The Internet—as a few highly-visible prognosticators see it— is undergoing a radical shift toward a more closed, app-driven environment. Facebook, Apple, and media giants are all building "walled gardens" to control users' experiences, causing some considerable hand-wringing over the demise of the browser-dominated, free-wheeling Internet days.
The latest to make such a prediction is the man credited with inventing the Web itself: Tim Berners-Lee. In a Scientific American essay, he argues that if current trends continue unchecked, the Web will devolve into walled-off, "fragmented islands" where information cannot flow freely. While Berners-Lee notes that "by no means" is the Web "dead," there needs to be a consensus in the scientific community and the press to "preserve" the openness that we have gained and "benefit from the great advances that are still to come."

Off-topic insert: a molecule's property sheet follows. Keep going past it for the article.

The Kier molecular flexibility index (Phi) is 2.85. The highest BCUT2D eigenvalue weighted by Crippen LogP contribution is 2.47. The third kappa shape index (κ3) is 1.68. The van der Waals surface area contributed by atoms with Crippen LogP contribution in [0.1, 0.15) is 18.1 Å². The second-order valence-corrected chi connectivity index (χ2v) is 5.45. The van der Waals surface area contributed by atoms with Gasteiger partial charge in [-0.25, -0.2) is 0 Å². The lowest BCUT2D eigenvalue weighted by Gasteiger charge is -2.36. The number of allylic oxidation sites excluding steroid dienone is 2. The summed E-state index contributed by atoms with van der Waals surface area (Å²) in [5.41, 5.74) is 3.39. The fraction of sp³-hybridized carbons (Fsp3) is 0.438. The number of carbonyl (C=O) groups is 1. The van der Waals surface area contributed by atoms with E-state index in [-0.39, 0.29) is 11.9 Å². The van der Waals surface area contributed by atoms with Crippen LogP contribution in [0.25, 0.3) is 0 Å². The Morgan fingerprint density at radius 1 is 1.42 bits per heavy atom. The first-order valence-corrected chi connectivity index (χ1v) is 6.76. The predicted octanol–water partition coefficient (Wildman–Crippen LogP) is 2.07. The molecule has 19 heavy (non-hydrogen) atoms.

Social-networking sites—and Facebook in particular—are exacerbating the problem. The more information is entered into Facebook, "the more you become locked in," he writes. "Your social-networking site becomes a central platform—a closed silo of content, and one that does not give you full control over your information in it. The more this kind of architecture gains widespread use, the more the Web becomes fragmented, and the less we enjoy a single, universal information space."